About fairfield: Its one of those one horse towns ( I saw the horse too), the whole county has only 1000 inhabitants and the city only about 200 I guess. Downtown is a street about 50m long and it has 3 bars!!! my kind of town.
It had been a hard warm day(again) and I was thirsty so I decided a beer would sort me out just nice, so I popped into the Outlaw bar for a beer where I got a warm reception from the bar staff and the village idiot George( who is a really nice guy and not only the village idiot but also the local cage fighting champion) George was of the opinion that I was the toughest guy he'd ever met, I thought the same of him hehe. After a few beers I just head off to bed to be kept awake all night by the sprinklers in the park. The people in Fairfield where funny though, they couldn't understand that I was travelling cross country without a gun....you Americans and your obsession with firearms
Day 13- Fairfield to Craters of the Moon park( 115km), more grass prairie and wind.
The city park was nice but the groundsman woke me up at 6am because he wanted to put the mother of all sprinklers on and that would of blown me away, so yet again an early start (which I'm so good at).
It was a long hot day and I'd miscalculated the distance by 20km so those last hours really hurt. The scenery in Idaho is all about flat grassy plains with a mountain background, so nothing spectacular once you've seen it for a few days.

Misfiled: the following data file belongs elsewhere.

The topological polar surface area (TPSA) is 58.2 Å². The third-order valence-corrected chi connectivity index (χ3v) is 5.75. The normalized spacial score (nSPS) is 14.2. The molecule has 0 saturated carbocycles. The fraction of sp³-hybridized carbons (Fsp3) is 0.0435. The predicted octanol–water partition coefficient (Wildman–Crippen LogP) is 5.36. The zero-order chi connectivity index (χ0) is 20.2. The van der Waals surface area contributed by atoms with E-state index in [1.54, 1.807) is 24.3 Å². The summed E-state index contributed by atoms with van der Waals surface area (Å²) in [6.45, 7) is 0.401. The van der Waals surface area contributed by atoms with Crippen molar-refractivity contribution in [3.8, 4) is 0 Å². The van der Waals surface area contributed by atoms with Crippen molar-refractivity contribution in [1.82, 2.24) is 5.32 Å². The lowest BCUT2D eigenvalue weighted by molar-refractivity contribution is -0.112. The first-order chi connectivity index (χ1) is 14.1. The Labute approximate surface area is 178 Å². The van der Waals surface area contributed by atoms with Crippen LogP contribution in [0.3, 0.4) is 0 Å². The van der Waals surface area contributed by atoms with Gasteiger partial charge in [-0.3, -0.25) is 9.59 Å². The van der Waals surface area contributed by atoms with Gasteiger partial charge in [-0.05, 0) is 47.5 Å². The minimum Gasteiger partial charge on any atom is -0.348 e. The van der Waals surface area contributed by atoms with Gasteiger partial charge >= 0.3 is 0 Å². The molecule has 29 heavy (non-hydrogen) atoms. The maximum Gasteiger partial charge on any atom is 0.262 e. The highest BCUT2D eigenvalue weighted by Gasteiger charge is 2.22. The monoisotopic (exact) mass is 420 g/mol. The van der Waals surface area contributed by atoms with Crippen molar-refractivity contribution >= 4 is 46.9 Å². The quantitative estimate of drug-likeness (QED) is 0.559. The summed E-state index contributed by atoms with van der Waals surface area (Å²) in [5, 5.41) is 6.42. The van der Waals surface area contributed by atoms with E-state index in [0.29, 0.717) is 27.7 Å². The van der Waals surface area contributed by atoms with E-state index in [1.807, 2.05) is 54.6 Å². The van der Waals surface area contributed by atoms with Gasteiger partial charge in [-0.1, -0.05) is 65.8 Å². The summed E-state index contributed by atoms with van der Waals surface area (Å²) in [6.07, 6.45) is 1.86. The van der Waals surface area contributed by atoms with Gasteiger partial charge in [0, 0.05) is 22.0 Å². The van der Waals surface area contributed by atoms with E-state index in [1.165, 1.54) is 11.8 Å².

After cycling along lava fields for a few hours it was quite nice to get to the campsite and visitors centre and see what its all about, its basically what Yellowstone park will look like in 2000 years, so that saves me a trip there I'm 2000 years early:).
Just as I was paying for my site (10 dollars) I met Bruce and Bonnie who are driving across the country to see their kids in California, and spend 3 months a year doing this every year, nice!!. Before I knew it was dragged over to their Rv, fed and getting cold beer forced into me, THANKS GUYS. And in the morning they force fed me bacon and eggs too, and generally pampered me, thanks folks once again this trip has restored my faith in mankind.
I don't know what it is, the heat (about 30 degrees all week usually 35 in the afternoon), the altitude ( 5000ft +) or the fact that I've cycled 1200km in 2 weeks but the last couple of days my legs just where not playing the game. And I really was not looking forward to the next day which was a compulsory 140km run due to the road running along a nuclear test area so no camping. So in the evening thanks to the efforts of Bruce and Bonnie I had enough food to stick it out at the park for another day, take a rest day and have a look around the park. So thats what I did.
I see my internet time is running out again, so im going to cut this short and continue at a later date.......